Tawny Frogmouths in our backyard

tawny-frogmouth-pair-web-4Last week we were visited by a pair of tawny frogmouths – taking sleepy refuge in the daylight in our poinciana tree.

They seemed to appreciate the cool shaded tree safely away from prowling felines that seem to have recently taken to attacking local native birds. We have 2 dogs that quickly skittle any cat but pay no real attention to the local bird life at all.

This pair sat quietly all day fluffed up perched on the high branch above our deck.

As evening came they fluffed, preened, stretched and just after dusk fell, looked around more alert catching passing insects with their wide beaks. Then silently without any real warning flew off further afield for their night hunting.

As usual I took many photos – thank goodness for digital cameras! Mine saves me enormous amounts of money without the need to process and print the films I can take as many photos as I like. Needless to say these are just a few examples…

Just love this expression of droopy drowsiness compared with the wide-eyed – what are YOU looking at below!


tawny-frogmouth-pair-web-2 tawny-frogmouth-pair-web-1

5 thoughts on “Tawny Frogmouths in our backyard

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  1. Hi Westwood and Forest Wander!
    As I have said before – tawny frogmouths are my absolute favourite bird and I love it when they come to ‘visit’.
    They are commonly mistaken as owls because of those big gorgeous eyes but they are in fact belong to the nightjar family. Essentially they do not have the large powerful feet/claws of the owl family but their feet are designed to be able to roost all day on a branch. So although it is said they have ‘weak’ feet they in fact probably aren’t just designed for a different purpose. They use their beaks and the ‘feather brush’ between their eyes to capture food (insects, moths, mice etc) rather than powerful claws.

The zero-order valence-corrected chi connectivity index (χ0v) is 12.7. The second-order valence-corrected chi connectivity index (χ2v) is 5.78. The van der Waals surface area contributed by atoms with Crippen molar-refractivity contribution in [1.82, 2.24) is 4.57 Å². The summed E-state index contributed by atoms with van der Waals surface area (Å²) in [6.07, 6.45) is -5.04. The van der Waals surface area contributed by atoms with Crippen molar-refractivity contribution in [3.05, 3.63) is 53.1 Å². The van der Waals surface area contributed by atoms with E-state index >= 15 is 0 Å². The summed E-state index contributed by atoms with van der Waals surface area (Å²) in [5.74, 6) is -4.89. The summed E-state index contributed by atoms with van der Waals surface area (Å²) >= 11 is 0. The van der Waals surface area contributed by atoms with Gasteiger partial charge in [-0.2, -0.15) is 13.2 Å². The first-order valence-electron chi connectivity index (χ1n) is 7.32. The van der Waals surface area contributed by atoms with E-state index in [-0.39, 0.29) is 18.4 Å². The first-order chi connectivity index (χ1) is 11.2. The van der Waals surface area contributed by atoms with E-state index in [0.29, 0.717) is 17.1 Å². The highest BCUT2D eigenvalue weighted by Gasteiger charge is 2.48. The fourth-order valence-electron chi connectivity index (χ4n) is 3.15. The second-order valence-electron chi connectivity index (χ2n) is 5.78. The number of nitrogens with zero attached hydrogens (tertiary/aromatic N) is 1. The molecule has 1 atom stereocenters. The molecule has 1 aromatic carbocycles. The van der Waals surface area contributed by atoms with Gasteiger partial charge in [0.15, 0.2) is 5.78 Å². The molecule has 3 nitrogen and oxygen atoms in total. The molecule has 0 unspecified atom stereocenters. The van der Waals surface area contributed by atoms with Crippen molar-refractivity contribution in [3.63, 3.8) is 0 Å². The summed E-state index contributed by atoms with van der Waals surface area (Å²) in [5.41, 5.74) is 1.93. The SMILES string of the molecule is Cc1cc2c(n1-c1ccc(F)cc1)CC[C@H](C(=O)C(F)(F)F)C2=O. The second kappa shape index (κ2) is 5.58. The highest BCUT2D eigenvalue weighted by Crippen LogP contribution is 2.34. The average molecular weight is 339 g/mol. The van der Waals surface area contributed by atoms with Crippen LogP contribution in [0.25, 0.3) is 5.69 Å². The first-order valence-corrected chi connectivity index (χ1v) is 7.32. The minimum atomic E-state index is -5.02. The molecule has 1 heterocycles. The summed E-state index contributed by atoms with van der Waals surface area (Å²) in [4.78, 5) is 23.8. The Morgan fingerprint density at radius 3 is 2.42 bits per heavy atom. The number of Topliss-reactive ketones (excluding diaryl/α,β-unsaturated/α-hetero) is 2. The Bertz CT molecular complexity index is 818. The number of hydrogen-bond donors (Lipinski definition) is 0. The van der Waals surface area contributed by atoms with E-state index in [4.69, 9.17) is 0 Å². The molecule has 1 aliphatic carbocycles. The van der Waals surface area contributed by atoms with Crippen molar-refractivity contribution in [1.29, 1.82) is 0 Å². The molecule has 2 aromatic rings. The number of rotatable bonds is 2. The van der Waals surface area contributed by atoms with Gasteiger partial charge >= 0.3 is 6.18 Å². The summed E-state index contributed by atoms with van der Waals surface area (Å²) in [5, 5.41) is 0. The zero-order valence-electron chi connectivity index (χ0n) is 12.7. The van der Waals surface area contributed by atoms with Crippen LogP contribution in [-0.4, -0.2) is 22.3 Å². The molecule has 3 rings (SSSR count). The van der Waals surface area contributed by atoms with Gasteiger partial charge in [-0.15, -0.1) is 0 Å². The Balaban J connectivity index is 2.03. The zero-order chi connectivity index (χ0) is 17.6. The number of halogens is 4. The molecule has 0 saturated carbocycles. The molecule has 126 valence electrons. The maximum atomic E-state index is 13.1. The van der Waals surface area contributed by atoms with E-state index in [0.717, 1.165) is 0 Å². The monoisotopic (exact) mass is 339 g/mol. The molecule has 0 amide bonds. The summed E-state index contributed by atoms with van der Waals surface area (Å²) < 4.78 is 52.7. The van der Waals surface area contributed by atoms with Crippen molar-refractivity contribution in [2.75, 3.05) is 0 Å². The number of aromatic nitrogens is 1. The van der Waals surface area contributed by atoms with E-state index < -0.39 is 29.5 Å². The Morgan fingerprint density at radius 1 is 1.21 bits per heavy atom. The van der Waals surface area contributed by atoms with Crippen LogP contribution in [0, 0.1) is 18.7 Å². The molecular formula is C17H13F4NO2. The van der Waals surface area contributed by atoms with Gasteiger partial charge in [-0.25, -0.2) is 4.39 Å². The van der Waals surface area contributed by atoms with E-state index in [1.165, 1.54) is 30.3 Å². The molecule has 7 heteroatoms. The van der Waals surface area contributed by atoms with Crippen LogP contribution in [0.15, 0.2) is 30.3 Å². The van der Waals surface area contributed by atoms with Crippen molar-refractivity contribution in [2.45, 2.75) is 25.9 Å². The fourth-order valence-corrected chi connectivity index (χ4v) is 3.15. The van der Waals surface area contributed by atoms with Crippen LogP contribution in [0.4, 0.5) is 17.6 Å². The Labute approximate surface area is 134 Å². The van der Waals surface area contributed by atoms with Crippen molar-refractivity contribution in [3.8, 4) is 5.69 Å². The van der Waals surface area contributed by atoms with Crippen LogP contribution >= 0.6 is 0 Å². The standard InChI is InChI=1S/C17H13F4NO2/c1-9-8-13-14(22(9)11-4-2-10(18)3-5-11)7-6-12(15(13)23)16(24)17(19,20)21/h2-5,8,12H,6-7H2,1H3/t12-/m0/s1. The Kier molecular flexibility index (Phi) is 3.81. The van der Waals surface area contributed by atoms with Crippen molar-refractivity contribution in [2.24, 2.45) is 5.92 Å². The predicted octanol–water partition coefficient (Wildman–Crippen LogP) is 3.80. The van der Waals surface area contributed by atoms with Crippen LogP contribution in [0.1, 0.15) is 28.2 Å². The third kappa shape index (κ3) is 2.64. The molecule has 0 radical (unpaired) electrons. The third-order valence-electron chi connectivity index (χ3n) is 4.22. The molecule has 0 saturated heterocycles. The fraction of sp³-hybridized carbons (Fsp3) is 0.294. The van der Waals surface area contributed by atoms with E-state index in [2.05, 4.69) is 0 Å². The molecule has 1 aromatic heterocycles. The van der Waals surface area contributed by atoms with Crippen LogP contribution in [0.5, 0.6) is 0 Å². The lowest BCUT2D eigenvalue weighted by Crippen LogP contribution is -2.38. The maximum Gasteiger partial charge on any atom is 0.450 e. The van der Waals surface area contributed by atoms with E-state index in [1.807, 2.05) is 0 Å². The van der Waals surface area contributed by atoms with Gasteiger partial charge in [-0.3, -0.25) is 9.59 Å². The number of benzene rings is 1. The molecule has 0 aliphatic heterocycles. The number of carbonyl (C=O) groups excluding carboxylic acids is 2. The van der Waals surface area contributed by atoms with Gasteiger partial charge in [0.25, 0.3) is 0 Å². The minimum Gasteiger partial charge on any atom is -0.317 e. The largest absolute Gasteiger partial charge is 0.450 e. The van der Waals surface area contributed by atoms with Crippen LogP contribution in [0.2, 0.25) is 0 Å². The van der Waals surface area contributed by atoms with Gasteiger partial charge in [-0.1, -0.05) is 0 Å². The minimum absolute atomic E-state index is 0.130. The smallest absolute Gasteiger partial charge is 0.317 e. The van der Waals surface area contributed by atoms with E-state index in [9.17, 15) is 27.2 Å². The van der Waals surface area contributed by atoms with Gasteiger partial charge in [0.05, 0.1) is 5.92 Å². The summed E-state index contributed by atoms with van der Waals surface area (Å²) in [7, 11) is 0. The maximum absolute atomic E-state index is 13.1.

2. Lyn, I love frogmouths! They aren’t native to Colorado, of course, but the zoo in Denver has a pair. I used to sit and draw them for hours. (And despite a big sign that said “These are not owls,” listen to untold numbers of oblivious parents say “Johnny, look at the owl. Now come on.”) In my early linocut days I did a big black and white image that was a composite of sketchbook doodles. I never did anything with it, but it was fun to do!

    I envy you their visit.

    1. Hi Sherrie,
      One of the advantages of drawing and photographing tawnies is the fact they like to sit very still – at the same time they also tend to use their eyes even if that is to peek out through slits to make sure you stay your distance!
      Unfortunately even when I explain to people they are not owls they still call them owls..sigh…

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